Sunday, March 14, 2010
This rounded off A February frenzy in Baja that went unnoticed by many but was thoroughly enjoyed by some.
Wind, rain and cold are usually the common denominators in Baja fishing reports during the month of February. My emails plus Google search reflects an entirely different story this year. Like a seismograph reporting unfelt tremblers, there is a whole lot of fishing going on.
Last year in April's column ‘Snook Stirring’, I reported that the Santa Rosalia River, which runs through the middle of Mulegé, was producing some phenomenal snook catches after thirty years of MIA according to local resident Mike Reichner.
Eyebrows rose, “a fluke” some snorted, and others who were more mean spirited suggested that it was an outright lie. On February 8th this year Mike's email practically vibrated in my inbox: “They're back! Roz and I were fishing with jerk baits and catching pargo when we were busted off by a toad and lost another in the rocks. Then standing on a rock looking at my Rapala in the water, a huge snook appears and ALMOST engulfs my lure but he saw my high profile and spooked. I kept casting around me...a dozen or so more casts and I saw a huge wake coming toward my bait from about 50 feet away....a snook at least four feet long crashed into it and took off, rapidly emptying my reel, as luck would have it, he came unbuttoned after 50 yards or so.”
By the time you hear about snook they are usually gone...here is your chance. Since I couldn't get there myself I emailed this to a friend who was fishing at La Bocana.
He was there the following day trying to catch one on the fly.
His next email confirmed Mike's report. "In Mulege, no snook yet on fly, but Mike and Roz are doing well on spinning gear." For the rest of the month Mike’s emails kept coming. All had a similar theme, "catching the smaller variety”,” the big robalo have been thumping me daily, amigo. They're here!”....”hooked three monsters this morning and was busted off twice and came unbuttoned once...am I EVER gonna land of these toads?”
Farther south, Lance Peterson, well known East Cape fly-fishing guide, emailed, “I need to know the IGFA record for roosterfish. I may have caught a new world record on four pound.” By the end of the month, he had one rooster and one broomtail grouper, both potential world records! The paperwork is on its way to headquarters for review.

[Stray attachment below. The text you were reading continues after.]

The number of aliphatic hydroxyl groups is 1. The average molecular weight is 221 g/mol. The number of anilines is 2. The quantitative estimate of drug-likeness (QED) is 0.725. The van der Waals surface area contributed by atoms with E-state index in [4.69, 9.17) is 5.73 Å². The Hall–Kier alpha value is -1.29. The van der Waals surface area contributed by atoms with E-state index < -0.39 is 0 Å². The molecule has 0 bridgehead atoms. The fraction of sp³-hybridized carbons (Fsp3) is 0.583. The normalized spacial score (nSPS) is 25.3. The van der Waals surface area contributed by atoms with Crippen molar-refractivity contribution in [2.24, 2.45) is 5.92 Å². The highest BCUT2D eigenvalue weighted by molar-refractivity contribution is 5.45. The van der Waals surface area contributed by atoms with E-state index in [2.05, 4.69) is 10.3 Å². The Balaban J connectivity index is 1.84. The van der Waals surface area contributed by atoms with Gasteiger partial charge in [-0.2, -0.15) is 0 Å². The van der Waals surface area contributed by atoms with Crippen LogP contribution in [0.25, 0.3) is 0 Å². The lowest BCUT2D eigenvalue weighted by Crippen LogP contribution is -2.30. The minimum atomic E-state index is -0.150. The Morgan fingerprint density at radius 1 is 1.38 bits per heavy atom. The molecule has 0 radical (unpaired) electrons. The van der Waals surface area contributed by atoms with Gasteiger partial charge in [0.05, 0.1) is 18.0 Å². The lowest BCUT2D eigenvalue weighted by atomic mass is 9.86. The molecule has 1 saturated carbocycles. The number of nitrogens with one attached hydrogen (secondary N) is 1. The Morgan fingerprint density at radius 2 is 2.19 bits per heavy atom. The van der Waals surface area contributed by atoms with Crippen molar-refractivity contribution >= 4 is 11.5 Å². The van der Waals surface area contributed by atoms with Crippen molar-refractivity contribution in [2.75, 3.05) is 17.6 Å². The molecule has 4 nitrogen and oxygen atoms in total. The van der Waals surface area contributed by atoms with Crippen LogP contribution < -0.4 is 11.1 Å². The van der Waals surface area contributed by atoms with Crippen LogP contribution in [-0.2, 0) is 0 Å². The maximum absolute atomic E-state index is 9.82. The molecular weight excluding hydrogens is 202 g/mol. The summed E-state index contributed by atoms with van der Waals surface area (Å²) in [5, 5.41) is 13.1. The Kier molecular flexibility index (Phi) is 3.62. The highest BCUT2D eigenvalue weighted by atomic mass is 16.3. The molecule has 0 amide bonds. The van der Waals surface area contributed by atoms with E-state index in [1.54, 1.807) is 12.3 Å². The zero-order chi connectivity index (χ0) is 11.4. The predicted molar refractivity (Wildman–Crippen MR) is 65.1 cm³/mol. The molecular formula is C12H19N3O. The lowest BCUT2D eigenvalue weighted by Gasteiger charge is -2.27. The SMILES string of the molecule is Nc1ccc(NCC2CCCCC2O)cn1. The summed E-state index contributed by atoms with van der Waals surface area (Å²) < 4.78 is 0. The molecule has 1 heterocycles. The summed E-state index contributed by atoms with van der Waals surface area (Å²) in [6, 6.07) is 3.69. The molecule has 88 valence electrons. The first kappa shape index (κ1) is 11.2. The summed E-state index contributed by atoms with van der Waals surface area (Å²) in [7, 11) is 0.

Mid-month, Lance and Brad Ellis took a quickie fishing trip to Magdalena Bay. "Our Magdalena trip was great. We really killed it on both days. Numerous species plus we brought fourteen snook to hand in two days and was broke off by a really good one.
The fishing was pretty impressive. Most were smaller fish but still cool as hell, I had never caught a snook on fly so I was stoked."
February Frenzy continued: Stacy Corbin fishing the beach with Grant Hartman, Baja Anglers in Cabo San Lucas, reported the results of his beach trip on the Pacific side. "I went up north with Grant Hartman on a snook hunting adventure to one of his secret snook spots. The place holds snook and snapper that exceed 50 pounds. Grant is convinced that it holds a world record, which is probably why I was blindfolded on the way in (grin). We went down arroyos, through Cardón Cactus forests, and loose beach sand and I was sure we would get stuck several times. But Grant is a long time beach bum and knew what his rig would do in certain situations. It was sandblast-your-legs windy, and believe it or not, really cold in the morning with the north winds blowing, but I did get my elusive first snook on the fly. I can now check snook on the fly off the bucket list!"
Late in the month, Steve Cushing, along with a couple of buddies from the Northwest, also reported on the February Frenzy at East Cape.
"We caught small dorado, two five to six-pound roosters, bonito, skip jacks, and one nice sierra. We also found a mako slowly swimming on the surface. We couldn't get him to take a fly.... but a dead mackerel worked. We also caught a few ladyfish from the beach, saw tons of whales breaching everywhere, along with huge schools of dolphin. We had calm seas and great weather. Fun trip and we'll be back in late June.”
Finally up north off of Colonet there was a serious whack on some quality yellows.
This rounded off the February frenzy in Baja that went unnoticed by many but was thoroughly enjoyed by some.